Home // Meeting Update // November 2022 Issue of The ISHI Report Now Live
Nov 29 2022
November 2022 Issue of The ISHI Report Now Live
It’s hard to believe that 2022 is drawing to a close, yet a glance out the window in Wisconsin confirms that winter is indeed around the corner. Here’s hoping that the articles gathered in this edition of the ISHI Report provide a hint of warmth and opportunity to appreciate the dedication and perseverance of the forensic professionals who contributed to the Report.
We start out with a recap of the 33rd International Symposium on Human Identification from first time attendee, Jordan Nutting. She shares her impression of the symposium including highlights from the general session talks, workshops and social activities. This year’s symposium was both educational and a lot of fun. If you weren’t able to attend this year, make sure to mark your calendar for ISHI 34. The venue will be Denver, Colorado. Conference dates are September 18-21, 2023. Workshop proposals are being accepted now.
Author and Pulitzer Prize winning journalist Ed Humes provides a sneak peek at his recently released book, The Forever Witness. This true story details how Investigative Genetic Genealogy was employed by CeCe Moore to solve a double murder of two young lovers that had been cold for decades. The book is fascinating and provides a behind the scenes look at how this powerful technology was first deployed. Ed and CeCe shared behind the scenes details on the case during a table topic presentation at ISHI.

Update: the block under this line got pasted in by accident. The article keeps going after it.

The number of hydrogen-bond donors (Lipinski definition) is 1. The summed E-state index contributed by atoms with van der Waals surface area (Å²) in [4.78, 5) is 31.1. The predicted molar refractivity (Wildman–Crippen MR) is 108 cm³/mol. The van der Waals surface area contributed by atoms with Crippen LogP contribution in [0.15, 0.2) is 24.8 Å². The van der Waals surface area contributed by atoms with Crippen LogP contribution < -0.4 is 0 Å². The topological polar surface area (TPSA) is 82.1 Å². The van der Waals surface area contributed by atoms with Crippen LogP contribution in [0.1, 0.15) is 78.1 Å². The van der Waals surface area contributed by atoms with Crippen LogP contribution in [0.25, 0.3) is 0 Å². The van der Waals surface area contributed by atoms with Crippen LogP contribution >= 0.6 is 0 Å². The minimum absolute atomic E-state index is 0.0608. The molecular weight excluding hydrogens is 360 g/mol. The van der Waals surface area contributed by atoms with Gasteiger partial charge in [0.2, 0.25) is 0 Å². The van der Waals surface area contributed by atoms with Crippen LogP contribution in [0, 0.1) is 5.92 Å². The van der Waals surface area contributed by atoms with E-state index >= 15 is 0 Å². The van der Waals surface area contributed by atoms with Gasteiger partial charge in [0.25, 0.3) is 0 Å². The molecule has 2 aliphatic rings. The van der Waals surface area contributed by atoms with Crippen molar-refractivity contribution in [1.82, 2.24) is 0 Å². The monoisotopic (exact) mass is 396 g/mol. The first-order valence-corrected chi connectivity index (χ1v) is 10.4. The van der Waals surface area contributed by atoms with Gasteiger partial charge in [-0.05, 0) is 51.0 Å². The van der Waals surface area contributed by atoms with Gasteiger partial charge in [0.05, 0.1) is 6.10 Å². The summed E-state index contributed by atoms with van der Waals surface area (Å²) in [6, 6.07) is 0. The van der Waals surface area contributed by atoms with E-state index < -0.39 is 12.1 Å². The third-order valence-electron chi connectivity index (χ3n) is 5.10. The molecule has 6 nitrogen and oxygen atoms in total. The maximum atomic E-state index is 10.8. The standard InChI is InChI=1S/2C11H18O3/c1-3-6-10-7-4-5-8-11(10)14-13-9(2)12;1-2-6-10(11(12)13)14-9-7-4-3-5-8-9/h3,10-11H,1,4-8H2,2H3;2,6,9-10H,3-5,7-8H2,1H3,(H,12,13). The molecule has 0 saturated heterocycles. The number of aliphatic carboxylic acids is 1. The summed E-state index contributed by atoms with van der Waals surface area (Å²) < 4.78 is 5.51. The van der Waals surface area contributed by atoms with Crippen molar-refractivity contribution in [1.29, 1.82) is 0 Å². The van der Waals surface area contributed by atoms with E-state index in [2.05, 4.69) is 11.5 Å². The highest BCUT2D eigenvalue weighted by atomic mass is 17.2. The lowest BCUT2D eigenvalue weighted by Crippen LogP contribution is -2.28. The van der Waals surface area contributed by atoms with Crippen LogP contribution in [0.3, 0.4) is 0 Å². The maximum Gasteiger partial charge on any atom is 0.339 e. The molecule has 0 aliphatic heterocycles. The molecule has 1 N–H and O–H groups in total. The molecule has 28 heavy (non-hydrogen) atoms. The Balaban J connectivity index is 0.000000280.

We check in with Kelly Knight, also known as Kelly the Scientist who was interviewed for this issue. A forensic scientist and educator, Knight is working to break down barriers for women and especially women of color who would like to enter the sciences. Kelly talks about finding mentors, staying focused, leading with authenticity and appreciating your own unique gifts.
Guest contributor Rebekah Zemansky chronicles the efforts of various agencies struggling to identify the remains of migrants who perish during border crossings. Their work is made more difficult by a lack of government records, distrust of governmental authorities and the poor sample quality of many remains from exposure to the elements.
MOXXY Forensic Investigations is the name of a new start up formed by the team of young women including recent ISHI Student Ambassador, Olivia McCarter. Their success is further proof of the power of investigative genetic genealogy to solve previously unsolvable cold cases. We wish them success in their endeavors.
As always, we hope your enjoy this ISHI Report. Feel free to contact the editorial board with ideas for future topics, or to contribute an article.